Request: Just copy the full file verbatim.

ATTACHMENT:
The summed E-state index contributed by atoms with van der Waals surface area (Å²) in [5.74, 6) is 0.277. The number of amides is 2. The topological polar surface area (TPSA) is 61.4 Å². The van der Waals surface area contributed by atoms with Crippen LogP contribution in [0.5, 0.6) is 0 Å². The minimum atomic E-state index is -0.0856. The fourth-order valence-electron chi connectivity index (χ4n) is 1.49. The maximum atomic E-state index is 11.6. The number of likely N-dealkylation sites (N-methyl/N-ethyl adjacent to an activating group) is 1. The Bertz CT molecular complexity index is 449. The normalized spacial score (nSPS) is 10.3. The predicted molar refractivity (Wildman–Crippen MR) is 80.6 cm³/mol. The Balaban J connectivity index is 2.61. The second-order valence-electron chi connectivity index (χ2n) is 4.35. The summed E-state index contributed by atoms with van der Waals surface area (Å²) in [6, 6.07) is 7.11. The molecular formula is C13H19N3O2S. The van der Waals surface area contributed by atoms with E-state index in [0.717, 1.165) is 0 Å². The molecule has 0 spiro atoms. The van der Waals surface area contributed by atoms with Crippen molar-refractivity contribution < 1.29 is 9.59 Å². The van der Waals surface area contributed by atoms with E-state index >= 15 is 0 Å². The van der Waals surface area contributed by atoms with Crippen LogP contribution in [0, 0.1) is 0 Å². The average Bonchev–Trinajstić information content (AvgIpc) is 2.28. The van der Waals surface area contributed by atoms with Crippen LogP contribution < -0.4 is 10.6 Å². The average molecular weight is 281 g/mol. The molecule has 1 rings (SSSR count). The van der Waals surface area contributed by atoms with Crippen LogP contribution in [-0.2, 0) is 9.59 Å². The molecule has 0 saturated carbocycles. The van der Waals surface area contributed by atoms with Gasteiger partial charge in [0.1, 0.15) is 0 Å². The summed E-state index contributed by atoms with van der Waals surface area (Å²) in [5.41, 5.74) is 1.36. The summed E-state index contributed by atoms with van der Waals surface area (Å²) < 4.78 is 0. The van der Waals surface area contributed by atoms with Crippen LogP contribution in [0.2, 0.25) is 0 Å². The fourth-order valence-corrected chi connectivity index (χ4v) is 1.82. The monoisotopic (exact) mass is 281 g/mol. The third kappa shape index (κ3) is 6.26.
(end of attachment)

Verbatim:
The summed E-state index contributed by atoms with van der Waals surface area (Å²) in [5.74, 6) is 0.277. The number of amides is 2. The topological polar surface area (TPSA) is 61.4 Å². The van der Waals surface area contributed by atoms with Crippen LogP contribution in [0.5, 0.6) is 0 Å². The minimum atomic E-state index is -0.0856. The fourth-order valence-electron chi connectivity index (χ4n) is 1.49. The maximum atomic E-state index is 11.6. The number of likely N-dealkylation sites (N-methyl/N-ethyl adjacent to an activating group) is 1. The Bertz CT molecular complexity index is 449. The normalized spacial score (nSPS) is 10.3. The predicted molar refractivity (Wildman–Crippen MR) is 80.6 cm³/mol. The Balaban J connectivity index is 2.61. The second-order valence-electron chi connectivity index (χ2n) is 4.35. The summed E-state index contributed by atoms with van der Waals surface area (Å²) in [6, 6.07) is 7.11. The molecular formula is C13H19N3O2S. The van der Waals surface area contributed by atoms with E-state index in [0.717, 1.165) is 0 Å². The molecule has 0 spiro atoms. The van der Waals surface area contributed by atoms with Crippen molar-refractivity contribution < 1.29 is 9.59 Å². The van der Waals surface area contributed by atoms with E-state index >= 15 is 0 Å². The van der Waals surface area contributed by atoms with Crippen LogP contribution in [0, 0.1) is 0 Å². The average Bonchev–Trinajstić information content (AvgIpc) is 2.28. The van der Waals surface area contributed by atoms with Crippen LogP contribution < -0.4 is 10.6 Å². The average molecular weight is 281 g/mol. The molecule has 1 rings (SSSR count). The van der Waals surface area contributed by atoms with Crippen LogP contribution in [-0.2, 0) is 9.59 Å². The molecule has 0 saturated carbocycles. The van der Waals surface area contributed by atoms with Gasteiger partial charge in [0.1, 0.15) is 0 Å². The summed E-state index contributed by atoms with van der Waals surface area (Å²) in [5.41, 5.74) is 1.36. The summed E-state index contributed by atoms with van der Waals surface area (Å²) < 4.78 is 0. The van der Waals surface area contributed by atoms with Crippen LogP contribution in [0.2, 0.25) is 0 Å². The fourth-order valence-corrected chi connectivity index (χ4v) is 1.82. The monoisotopic (exact) mass is 281 g/mol. The third kappa shape index (κ3) is 6.26.